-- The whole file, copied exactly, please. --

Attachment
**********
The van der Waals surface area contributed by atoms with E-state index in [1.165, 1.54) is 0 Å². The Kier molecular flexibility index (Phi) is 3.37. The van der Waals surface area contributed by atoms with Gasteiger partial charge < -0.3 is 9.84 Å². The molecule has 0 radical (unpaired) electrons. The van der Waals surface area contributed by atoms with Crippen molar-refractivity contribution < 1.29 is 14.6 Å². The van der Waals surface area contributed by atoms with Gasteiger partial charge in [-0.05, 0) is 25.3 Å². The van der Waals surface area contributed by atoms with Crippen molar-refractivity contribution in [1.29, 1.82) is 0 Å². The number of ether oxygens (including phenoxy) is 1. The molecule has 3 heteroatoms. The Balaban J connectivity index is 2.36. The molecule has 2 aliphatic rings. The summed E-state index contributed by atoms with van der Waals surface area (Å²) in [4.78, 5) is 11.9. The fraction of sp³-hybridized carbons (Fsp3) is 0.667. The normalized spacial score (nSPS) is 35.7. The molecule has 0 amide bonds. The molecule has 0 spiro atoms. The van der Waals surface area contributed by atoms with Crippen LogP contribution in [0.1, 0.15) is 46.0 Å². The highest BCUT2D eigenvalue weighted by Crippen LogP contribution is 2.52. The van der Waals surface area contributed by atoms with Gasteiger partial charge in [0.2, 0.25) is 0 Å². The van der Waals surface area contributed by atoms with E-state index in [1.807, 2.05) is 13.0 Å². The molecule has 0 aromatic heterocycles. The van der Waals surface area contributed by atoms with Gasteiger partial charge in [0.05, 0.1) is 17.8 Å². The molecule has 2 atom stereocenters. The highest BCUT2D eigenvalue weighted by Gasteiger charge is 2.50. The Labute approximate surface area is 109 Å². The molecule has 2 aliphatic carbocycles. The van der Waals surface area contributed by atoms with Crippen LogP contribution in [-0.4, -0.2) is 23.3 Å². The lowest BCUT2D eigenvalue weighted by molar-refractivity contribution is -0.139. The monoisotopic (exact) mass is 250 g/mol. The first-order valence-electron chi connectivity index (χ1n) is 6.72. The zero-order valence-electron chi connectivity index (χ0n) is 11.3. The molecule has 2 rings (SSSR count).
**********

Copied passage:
The van der Waals surface area contributed by atoms with E-state index in [1.165, 1.54) is 0 Å². The Kier molecular flexibility index (Phi) is 3.37. The van der Waals surface area contributed by atoms with Gasteiger partial charge < -0.3 is 9.84 Å². The molecule has 0 radical (unpaired) electrons. The van der Waals surface area contributed by atoms with Crippen molar-refractivity contribution < 1.29 is 14.6 Å². The van der Waals surface area contributed by atoms with Gasteiger partial charge in [-0.05, 0) is 25.3 Å². The van der Waals surface area contributed by atoms with Crippen molar-refractivity contribution in [1.29, 1.82) is 0 Å². The number of ether oxygens (including phenoxy) is 1. The molecule has 3 heteroatoms. The Balaban J connectivity index is 2.36. The molecule has 2 aliphatic rings. The summed E-state index contributed by atoms with van der Waals surface area (Å²) in [4.78, 5) is 11.9. The fraction of sp³-hybridized carbons (Fsp3) is 0.667. The normalized spacial score (nSPS) is 35.7. The molecule has 0 amide bonds. The molecule has 0 spiro atoms. The van der Waals surface area contributed by atoms with Crippen LogP contribution in [0.1, 0.15) is 46.0 Å². The highest BCUT2D eigenvalue weighted by Crippen LogP contribution is 2.52. The van der Waals surface area contributed by atoms with Gasteiger partial charge in [0.2, 0.25) is 0 Å². The van der Waals surface area contributed by atoms with E-state index in [1.807, 2.05) is 13.0 Å². The molecule has 0 aromatic heterocycles. The van der Waals surface area contributed by atoms with Gasteiger partial charge in [0.05, 0.1) is 17.8 Å². The molecule has 2 atom stereocenters. The highest BCUT2D eigenvalue weighted by Gasteiger charge is 2.50. The Labute approximate surface area is 109 Å². The molecule has 2 aliphatic carbocycles. The van der Waals surface area contributed by atoms with Crippen LogP contribution in [-0.4, -0.2) is 23.3 Å². The lowest BCUT2D eigenvalue weighted by molar-refractivity contribution is -0.139. The monoisotopic (exact) mass is 250 g/mol. The first-order valence-electron chi connectivity index (χ1n) is 6.72. The zero-order valence-electron chi connectivity index (χ0n) is 11.3. The molecule has 2 rings (SSSR count).